Guam - "I'd like to assure (the board) the Guam Memorial Hospital is safe and Joint Commission accredited," stated Interim Hospital Administrator Rey Vega.  The statement was made at the start of Vega's staff report to the newly empaneled board of trustees as he asked members to respect the hard working employees of the hospital. Cost containment was also discussed as the hospital looks to reduce the hemorrhaging at GMH including on-call pay that cost the hospital $1 million last year alone for 138,000 hours of on-call time for various employees.

The new management team announced that it intends to eliminate on call completely in some departments as long as service and care are not compromised. The team is also looking at potential revenue generation such as leasing out portions of the cafeteria to create a food court-type area. Additionally they are looking to outsource the dietary needs of the Skilled Nursing Facility because of staffing shortages.

Chief Financial Officer Siva Karuppan says the hospital has $22 million in accounts payable - $10 million owed to vendors, $7 million to the Government of Guam Retirement Fund and $4.2 million owed to the Department of Revenue & Taxation. Karuppan also discussed management's proposal to close the Hemodialysis Unit. He explained that it costs $2.9 million each year to run the facility, but that only $1.8 million is collected resulting in the hospital losing out on a million a year. 

The hospital has worked with private clinics to absorb the patients receiving dialysis services. The nurses working in the unit would go to other areas in the hospital.

Interim board chairman Lee Webber stated the board would take the matter under advisement. As for the search for a new individual to run GMH, only one individual has expressed an interest in running the island's only civilian hospital as a job announcement for the CEO/administrator position has been out for nearly one month and closes on Sunday.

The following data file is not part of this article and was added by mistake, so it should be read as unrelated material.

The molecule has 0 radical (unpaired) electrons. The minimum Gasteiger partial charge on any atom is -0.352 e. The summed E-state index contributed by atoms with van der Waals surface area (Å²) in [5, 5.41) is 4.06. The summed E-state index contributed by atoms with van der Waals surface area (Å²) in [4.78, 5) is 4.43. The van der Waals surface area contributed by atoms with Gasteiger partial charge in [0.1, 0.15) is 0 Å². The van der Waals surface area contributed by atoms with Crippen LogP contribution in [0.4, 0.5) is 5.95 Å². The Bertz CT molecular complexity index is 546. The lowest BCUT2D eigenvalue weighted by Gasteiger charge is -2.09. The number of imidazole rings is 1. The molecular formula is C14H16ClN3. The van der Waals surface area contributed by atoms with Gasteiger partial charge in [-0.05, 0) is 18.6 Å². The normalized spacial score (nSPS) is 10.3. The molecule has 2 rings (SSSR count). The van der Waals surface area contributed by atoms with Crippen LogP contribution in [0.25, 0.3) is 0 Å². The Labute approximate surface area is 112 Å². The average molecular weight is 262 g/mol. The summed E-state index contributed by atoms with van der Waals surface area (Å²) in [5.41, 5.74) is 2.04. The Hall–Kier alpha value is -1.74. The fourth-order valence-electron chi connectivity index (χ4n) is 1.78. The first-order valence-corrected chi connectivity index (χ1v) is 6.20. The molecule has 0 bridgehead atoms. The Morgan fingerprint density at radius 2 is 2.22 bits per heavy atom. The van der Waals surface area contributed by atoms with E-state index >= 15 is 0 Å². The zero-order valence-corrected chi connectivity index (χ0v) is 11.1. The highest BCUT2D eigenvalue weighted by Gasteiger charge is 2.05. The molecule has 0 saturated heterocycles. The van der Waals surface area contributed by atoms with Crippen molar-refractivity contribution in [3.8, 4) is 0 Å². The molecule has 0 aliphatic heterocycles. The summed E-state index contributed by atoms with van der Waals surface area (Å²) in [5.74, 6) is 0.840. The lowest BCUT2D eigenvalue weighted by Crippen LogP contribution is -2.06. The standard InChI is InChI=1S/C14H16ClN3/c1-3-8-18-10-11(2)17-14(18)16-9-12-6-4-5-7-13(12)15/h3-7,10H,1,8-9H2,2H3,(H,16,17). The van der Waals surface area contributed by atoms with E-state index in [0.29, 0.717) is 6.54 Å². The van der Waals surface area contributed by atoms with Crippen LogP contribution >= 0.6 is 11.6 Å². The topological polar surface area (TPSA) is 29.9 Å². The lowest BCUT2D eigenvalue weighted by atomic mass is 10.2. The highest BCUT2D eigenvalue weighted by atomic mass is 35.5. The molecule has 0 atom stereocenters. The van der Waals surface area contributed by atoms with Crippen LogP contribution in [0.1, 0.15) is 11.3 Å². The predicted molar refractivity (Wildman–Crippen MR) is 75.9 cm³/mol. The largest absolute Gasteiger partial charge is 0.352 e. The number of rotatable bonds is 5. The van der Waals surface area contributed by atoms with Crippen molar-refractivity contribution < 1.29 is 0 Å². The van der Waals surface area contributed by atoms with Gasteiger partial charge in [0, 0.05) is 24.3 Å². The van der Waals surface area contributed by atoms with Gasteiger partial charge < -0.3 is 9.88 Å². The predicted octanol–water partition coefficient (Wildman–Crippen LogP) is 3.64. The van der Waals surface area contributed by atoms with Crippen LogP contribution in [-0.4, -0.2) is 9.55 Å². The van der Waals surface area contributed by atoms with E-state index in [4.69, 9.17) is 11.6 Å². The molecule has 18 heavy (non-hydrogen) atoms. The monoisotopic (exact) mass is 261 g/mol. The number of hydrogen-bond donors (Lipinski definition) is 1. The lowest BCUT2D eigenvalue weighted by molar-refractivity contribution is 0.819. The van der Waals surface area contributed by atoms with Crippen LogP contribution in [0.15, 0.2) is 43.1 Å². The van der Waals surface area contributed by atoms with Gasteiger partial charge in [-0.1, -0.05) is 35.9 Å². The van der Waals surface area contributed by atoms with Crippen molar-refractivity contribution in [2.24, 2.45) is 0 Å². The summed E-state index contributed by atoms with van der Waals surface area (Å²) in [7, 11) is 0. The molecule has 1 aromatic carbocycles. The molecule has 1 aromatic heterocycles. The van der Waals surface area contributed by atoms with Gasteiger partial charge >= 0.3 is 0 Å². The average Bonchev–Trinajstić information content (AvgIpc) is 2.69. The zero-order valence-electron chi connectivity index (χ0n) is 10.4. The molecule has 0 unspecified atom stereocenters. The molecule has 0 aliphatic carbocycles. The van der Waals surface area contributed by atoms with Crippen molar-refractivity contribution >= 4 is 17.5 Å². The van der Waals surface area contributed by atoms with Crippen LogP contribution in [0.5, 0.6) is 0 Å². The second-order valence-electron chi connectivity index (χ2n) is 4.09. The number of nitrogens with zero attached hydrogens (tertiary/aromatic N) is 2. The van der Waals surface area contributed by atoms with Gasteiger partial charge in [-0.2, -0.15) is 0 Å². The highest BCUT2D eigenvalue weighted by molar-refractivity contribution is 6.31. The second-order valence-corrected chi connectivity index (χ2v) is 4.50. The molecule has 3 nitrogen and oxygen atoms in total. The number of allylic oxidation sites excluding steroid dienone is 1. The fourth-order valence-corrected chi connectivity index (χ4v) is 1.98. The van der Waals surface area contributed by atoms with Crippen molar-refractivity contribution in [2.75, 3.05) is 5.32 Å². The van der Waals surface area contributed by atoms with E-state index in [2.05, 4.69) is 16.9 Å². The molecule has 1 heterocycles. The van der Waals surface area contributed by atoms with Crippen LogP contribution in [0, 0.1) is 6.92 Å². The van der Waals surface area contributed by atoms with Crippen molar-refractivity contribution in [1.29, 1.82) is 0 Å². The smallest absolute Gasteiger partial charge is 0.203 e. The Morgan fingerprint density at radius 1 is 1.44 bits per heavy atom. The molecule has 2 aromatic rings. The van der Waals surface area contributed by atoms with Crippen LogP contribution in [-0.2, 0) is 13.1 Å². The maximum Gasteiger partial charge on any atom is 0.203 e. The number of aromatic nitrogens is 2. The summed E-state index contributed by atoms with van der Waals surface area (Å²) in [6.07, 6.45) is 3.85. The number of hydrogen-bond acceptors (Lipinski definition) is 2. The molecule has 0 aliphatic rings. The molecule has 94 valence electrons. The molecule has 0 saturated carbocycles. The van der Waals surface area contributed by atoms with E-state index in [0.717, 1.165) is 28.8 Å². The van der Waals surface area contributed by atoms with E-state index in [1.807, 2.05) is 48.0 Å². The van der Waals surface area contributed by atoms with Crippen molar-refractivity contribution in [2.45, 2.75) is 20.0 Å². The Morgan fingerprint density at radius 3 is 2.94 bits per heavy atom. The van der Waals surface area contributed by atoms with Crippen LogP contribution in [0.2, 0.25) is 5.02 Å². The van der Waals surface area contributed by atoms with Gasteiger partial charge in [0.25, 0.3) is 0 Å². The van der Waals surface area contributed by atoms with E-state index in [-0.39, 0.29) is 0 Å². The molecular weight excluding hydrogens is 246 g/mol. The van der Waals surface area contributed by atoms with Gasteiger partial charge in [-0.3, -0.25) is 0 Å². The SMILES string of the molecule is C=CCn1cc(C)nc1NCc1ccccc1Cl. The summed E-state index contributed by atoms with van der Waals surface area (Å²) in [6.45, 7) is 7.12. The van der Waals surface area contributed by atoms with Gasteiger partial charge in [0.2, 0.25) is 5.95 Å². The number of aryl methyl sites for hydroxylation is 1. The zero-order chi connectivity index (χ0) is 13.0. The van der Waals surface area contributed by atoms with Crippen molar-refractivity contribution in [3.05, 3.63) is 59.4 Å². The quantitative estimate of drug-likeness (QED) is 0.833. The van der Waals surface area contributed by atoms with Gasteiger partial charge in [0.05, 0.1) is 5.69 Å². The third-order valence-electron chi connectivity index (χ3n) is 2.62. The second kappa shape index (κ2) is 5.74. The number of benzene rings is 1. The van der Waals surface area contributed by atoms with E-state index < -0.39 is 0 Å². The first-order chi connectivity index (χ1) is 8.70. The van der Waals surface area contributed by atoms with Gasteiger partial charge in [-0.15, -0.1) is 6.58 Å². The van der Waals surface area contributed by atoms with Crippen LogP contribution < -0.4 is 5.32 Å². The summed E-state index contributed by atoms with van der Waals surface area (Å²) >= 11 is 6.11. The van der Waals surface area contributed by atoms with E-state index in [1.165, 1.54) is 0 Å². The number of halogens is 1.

Vega also reiterated the hospital's $7.2 million debt to the Retirement Fund that is currently the subject of litigation. GMH is working with the Governor's Office to see if that debt can be transferred to the General Fund as an obligation to get it off the hospital's books.

The board chose not to elect officers until they are first confirmed by lawmakers.

Associate Administrator for medical services Dr. Larry Lizama said recent issues and concerns at the hospital have been brought to the attention of the Joint Commission. Lizama added, "I would not be surprised if we have another visit (by JCO) given the discussion in the community." He said the management is also looking at privileges and staff credentials and ensuring there are proper processes in place for that as concerns were raised about how some individuals obtained privileges in the past.

"The medical staff is also working on the make-up of the peer review describing it as a 'work in progress', as GMH is nowhere where we need to be."

Physician salaries were also brought up including discussion on a story KUAM News brought our viewers on Wednesday about the hospital employing a pair of neurologists - one who works 20 days a month for $400,000 and another who works for 10 days for $180,000. The first neurologist only performed eight surgeries in 2009 and only one surgery last year despite receiving the full contract of $400,000.

Dr. Lizama told the board the contracts and the on-call pay for physicians is currently under review. He said they are looking to balance the high cost of providing service, such as neurosurgery, with the standard of care that's being provided at GMH.

He said there are other ways to recover costs and there should be contracts to capture the charges and have physicians perform, as has not been done in the past.